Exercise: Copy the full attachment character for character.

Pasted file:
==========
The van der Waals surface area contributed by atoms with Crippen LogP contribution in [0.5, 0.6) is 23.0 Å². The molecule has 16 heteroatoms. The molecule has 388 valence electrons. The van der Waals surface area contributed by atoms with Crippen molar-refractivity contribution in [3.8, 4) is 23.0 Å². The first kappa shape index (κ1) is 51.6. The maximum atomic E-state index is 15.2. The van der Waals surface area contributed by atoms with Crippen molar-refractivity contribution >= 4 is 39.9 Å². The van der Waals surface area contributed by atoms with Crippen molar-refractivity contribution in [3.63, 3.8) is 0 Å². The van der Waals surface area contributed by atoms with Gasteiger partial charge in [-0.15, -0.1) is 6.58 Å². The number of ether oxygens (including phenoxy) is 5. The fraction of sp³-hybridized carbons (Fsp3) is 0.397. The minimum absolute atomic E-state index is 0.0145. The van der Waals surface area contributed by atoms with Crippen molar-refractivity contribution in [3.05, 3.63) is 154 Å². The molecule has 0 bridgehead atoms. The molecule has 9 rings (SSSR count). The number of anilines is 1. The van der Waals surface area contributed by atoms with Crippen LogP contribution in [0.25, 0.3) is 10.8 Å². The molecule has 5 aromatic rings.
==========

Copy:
The van der Waals surface area contributed by atoms with Crippen LogP contribution in [0.5, 0.6) is 23.0 Å². The molecule has 16 heteroatoms. The molecule has 388 valence electrons. The van der Waals surface area contributed by atoms with Crippen molar-refractivity contribution in [3.8, 4) is 23.0 Å². The first kappa shape index (κ1) is 51.6. The maximum atomic E-state index is 15.2. The van der Waals surface area contributed by atoms with Crippen molar-refractivity contribution >= 4 is 39.9 Å². The van der Waals surface area contributed by atoms with Crippen molar-refractivity contribution in [3.63, 3.8) is 0 Å². The van der Waals surface area contributed by atoms with Gasteiger partial charge in [-0.15, -0.1) is 6.58 Å². The number of ether oxygens (including phenoxy) is 5. The fraction of sp³-hybridized carbons (Fsp3) is 0.397. The minimum absolute atomic E-state index is 0.0145. The van der Waals surface area contributed by atoms with Crippen molar-refractivity contribution in [3.05, 3.63) is 154 Å². The molecule has 0 bridgehead atoms. The molecule has 9 rings (SSSR count). The number of anilines is 1. The van der Waals surface area contributed by atoms with Crippen LogP contribution in [0.25, 0.3) is 10.8 Å². The molecule has 5 aromatic rings.